How to stand out in a saturated marketplace
Let’s face it, the internet is a crowded place. When you’re just setting up your new business, one of the first hurdles that entrepreneurs have to overcome is to simply get noticed. Entrepreneurship has risen by 30% in the last couple of years (Financial Times) and 98 new businesses formed every hour during Q1 of 2021 (Business Leader). So, how can you stand out in a saturated marketplace?
It’s more than just your 'USP'
Your business’s USP (or, ‘Unique Selling Point,’) is what sets you apart. The truth is, people don’t buy things because they’re unique, different, and never been seen before. My dinosaur-shaped cactus that sings mariachi while frying an egg is unique. Is it a best selling product? God, no.
People buy things for different reasons. They buy a product or service because it’s what they need, because they want to feel good, because they want to be part of something, because of the status, because they want to look better, smell sexier, be fitter, get richer… Ultimately because it will help them achieve a higher goal - that they themselves may not necessarily even be aware of.
Not because it’s 'unique'
So, with this in mind, it’s crucial to think about your business’s brand strategy:
C O R E V A L U E P R O P O S I T I O N
The foundation to this is developing your core value proposition. Drill down exactly who your target audience is, and exactly how you are helping them. What are their jobs to be done? What are their pain points you can help relieve? And how can you go further by adding value or making them look good?
(Again, you don’t need to be doing something different for different’s sake to stand out in a crowded marketplace, but you do need to get crystal clear on what you’re offering, to whom, why they need it, and why they can’t live without it).
B R A N D E S S E N C E
Once you’ve established your core value proposition, we can get into the essence of your brand. I’m not talking about what your logo looks like, which colours you’ve picked out for your brand palette, or whether your typeface is serif or sans serif. (But I will get to that later).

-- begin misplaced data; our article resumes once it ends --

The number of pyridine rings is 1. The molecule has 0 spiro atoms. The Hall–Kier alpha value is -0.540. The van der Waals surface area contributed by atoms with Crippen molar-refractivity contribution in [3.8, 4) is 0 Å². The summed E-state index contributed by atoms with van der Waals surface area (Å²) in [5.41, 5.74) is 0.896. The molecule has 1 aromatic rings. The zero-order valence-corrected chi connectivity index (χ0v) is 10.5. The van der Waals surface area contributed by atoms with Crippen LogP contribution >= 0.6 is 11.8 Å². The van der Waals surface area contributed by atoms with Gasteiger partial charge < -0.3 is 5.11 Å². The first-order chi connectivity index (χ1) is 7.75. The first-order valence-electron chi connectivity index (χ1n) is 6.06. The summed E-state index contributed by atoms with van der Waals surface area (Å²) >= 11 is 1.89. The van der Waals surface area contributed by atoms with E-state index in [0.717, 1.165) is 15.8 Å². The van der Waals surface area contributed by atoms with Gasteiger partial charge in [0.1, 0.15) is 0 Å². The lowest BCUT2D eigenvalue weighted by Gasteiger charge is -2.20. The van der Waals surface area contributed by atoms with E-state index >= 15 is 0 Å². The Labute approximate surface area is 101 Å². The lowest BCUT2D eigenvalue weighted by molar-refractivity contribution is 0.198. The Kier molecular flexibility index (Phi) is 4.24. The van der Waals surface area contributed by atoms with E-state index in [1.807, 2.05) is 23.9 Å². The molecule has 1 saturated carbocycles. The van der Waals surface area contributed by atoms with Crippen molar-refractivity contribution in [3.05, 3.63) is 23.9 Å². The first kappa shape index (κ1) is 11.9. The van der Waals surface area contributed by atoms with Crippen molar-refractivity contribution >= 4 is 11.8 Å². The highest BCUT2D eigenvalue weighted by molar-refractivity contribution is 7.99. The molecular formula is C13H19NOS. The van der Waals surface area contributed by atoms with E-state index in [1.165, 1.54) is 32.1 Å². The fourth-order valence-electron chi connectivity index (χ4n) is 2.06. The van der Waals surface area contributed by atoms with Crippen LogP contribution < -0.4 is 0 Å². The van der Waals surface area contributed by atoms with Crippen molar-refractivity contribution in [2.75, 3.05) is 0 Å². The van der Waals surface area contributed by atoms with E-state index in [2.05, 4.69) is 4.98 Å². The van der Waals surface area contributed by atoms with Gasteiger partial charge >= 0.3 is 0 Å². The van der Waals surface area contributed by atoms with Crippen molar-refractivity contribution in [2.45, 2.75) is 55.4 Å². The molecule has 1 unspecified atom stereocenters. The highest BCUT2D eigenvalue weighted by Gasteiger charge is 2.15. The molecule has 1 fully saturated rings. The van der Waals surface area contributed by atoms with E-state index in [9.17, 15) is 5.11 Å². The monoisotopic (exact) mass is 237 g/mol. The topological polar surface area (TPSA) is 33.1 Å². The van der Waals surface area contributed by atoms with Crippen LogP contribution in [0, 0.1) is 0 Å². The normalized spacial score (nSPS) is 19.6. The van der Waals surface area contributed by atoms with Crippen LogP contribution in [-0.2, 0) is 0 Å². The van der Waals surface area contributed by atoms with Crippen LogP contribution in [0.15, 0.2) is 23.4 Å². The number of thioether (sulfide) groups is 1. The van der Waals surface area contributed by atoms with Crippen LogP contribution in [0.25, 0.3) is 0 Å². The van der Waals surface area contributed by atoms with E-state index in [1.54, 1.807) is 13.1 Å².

No, a brand is not just a logo.
Your brand is the position you take in the marketplace, what you stand for, and the space in which you occupy in your customers’ minds.
Let’s get stuck in.
1. M I S S I O N
Starting with your company’s mission. It’s easy for this to get very flowery and veer away from the practical truth. Keep it real. What is your company striving to accomplish, on a daily basis? If this is about making people feel their best selves through all-natural, ethically-sourced nutrition, cool. If it’s about educating underserved minorities about their personal finances through engaging content and simple tech, that’s also cool. Whatever good it is that your company is adding to the world, say it like it is.
2. V I S I O N
Swap the ‘m’ for a ‘v’ and drop an ‘s’ for no reason and from ‘mission’ we go on to ‘vision’ - what’s the vision for the world in 10 years’ time with your company in it? What does the world look like, and how have you shaped it? This is expected to be more inspirational than the practical mission described above - motivating your team members, investors, customers, and partners to come on the journey with you.
3. V A L U E S
We stick with the Vs and move onto values: what is really important to your business? Your company values anchor the whole organisation in what really matters. (And no, these are NOT meaningless buzzwords that get printed as wall art to hang around the office. These symbolise your ethics, your moral code, and underpin how the company behaves.) Core company values are concepts that feel incredibly important and authentic to the business. At Bloom, for example, our four core company values are: expertise, execution, refreshing, and courtesy. And we live them authentically every day. With each other, our partners, our suppliers, and our clients, interwoven like a golden thread throughout all that we do.
4. P U R P O S E
Lastly, what’s your company’s purpose? Why does your business exist? Not to put too fine a point on it, but why does the world need you? Your company exists because… [fill in the blanks!] A few great examples of well-known brand purpose statements here:
● Tesla: "We exist to accelerate the world's transition to sustainable energy."
● TED: "We exist to spread the ideas worth sharing."
● LinkedIn: "We exist to connect the world's professionals to make them more productive and successful."
E S T A B L I S H , C O D I F Y , E X E C U T E
Your brand strategy forms the much-needed, solid foundation before leapfrogging to the stage where everyone else begins their journey - effectively translating the core brand essence into your visual identity, key messaging and tone of voice.
Once the brand codes are established (creative devices like logo, strap line, illustrations, etc), it’s the consistent execution across the mixed marketing activities that set you up for success.
Same message, different channels - beat the drum over and over and over about who you are, your mission, why you exist, your value-add… and the next wave of entrepreneurs will be looking to you as a measure of success.